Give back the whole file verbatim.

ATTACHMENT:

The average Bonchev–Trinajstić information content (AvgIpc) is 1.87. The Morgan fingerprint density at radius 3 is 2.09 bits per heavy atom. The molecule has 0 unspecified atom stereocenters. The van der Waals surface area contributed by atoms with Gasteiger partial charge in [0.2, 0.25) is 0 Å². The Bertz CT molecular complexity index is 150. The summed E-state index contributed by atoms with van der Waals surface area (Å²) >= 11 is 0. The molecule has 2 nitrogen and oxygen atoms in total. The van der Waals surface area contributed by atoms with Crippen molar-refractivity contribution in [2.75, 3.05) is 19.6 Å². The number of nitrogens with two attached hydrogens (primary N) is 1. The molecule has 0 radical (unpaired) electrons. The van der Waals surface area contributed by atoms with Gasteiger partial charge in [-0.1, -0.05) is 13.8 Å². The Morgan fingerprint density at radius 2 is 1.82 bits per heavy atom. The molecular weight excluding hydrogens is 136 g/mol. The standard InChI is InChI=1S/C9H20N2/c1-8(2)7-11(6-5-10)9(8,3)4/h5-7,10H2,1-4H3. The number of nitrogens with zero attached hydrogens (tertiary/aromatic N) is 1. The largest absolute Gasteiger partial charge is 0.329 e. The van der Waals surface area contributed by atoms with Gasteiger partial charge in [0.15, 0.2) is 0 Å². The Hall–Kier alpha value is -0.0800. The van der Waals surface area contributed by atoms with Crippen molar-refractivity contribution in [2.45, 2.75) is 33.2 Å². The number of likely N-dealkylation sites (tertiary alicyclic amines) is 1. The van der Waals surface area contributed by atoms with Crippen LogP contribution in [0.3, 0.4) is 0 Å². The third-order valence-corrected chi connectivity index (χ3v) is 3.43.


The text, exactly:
The average Bonchev–Trinajstić information content (AvgIpc) is 1.87. The Morgan fingerprint density at radius 3 is 2.09 bits per heavy atom. The molecule has 0 unspecified atom stereocenters. The van der Waals surface area contributed by atoms with Gasteiger partial charge in [0.2, 0.25) is 0 Å². The Bertz CT molecular complexity index is 150. The summed E-state index contributed by atoms with van der Waals surface area (Å²) >= 11 is 0. The molecule has 2 nitrogen and oxygen atoms in total. The van der Waals surface area contributed by atoms with Crippen molar-refractivity contribution in [2.75, 3.05) is 19.6 Å². The number of nitrogens with two attached hydrogens (primary N) is 1. The molecule has 0 radical (unpaired) electrons. The van der Waals surface area contributed by atoms with Gasteiger partial charge in [-0.1, -0.05) is 13.8 Å². The Morgan fingerprint density at radius 2 is 1.82 bits per heavy atom. The molecular weight excluding hydrogens is 136 g/mol. The standard InChI is InChI=1S/C9H20N2/c1-8(2)7-11(6-5-10)9(8,3)4/h5-7,10H2,1-4H3. The number of nitrogens with zero attached hydrogens (tertiary/aromatic N) is 1. The largest absolute Gasteiger partial charge is 0.329 e. The van der Waals surface area contributed by atoms with Gasteiger partial charge in [0.15, 0.2) is 0 Å². The Hall–Kier alpha value is -0.0800. The van der Waals surface area contributed by atoms with Crippen molar-refractivity contribution in [2.45, 2.75) is 33.2 Å². The number of likely N-dealkylation sites (tertiary alicyclic amines) is 1. The van der Waals surface area contributed by atoms with Crippen LogP contribution in [0.3, 0.4) is 0 Å². The third-order valence-corrected chi connectivity index (χ3v) is 3.43.